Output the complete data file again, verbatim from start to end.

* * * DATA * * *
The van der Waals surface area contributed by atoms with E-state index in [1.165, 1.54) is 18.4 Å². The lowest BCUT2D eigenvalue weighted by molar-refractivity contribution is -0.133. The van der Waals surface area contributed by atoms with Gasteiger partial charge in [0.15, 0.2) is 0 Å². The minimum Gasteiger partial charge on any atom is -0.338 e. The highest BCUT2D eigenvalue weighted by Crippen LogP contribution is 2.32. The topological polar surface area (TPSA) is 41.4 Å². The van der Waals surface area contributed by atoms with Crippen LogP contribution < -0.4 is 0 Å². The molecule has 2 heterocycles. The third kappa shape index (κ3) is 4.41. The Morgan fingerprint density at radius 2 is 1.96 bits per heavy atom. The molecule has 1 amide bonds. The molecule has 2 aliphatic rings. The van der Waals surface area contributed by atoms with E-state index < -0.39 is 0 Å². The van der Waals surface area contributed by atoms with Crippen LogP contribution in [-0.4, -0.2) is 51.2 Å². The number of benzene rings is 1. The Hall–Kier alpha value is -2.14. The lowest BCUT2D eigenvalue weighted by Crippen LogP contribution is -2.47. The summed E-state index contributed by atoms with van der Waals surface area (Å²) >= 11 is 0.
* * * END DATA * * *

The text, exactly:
The van der Waals surface area contributed by atoms with E-state index in [1.165, 1.54) is 18.4 Å². The lowest BCUT2D eigenvalue weighted by molar-refractivity contribution is -0.133. The van der Waals surface area contributed by atoms with Gasteiger partial charge in [0.15, 0.2) is 0 Å². The minimum Gasteiger partial charge on any atom is -0.338 e. The highest BCUT2D eigenvalue weighted by Crippen LogP contribution is 2.32. The topological polar surface area (TPSA) is 41.4 Å². The van der Waals surface area contributed by atoms with Crippen LogP contribution < -0.4 is 0 Å². The molecule has 2 heterocycles. The third kappa shape index (κ3) is 4.41. The Morgan fingerprint density at radius 2 is 1.96 bits per heavy atom. The molecule has 1 amide bonds. The molecule has 2 aliphatic rings. The van der Waals surface area contributed by atoms with E-state index < -0.39 is 0 Å². The van der Waals surface area contributed by atoms with Crippen LogP contribution in [-0.4, -0.2) is 51.2 Å². The number of benzene rings is 1. The Hall–Kier alpha value is -2.14. The lowest BCUT2D eigenvalue weighted by Crippen LogP contribution is -2.47. The summed E-state index contributed by atoms with van der Waals surface area (Å²) >= 11 is 0.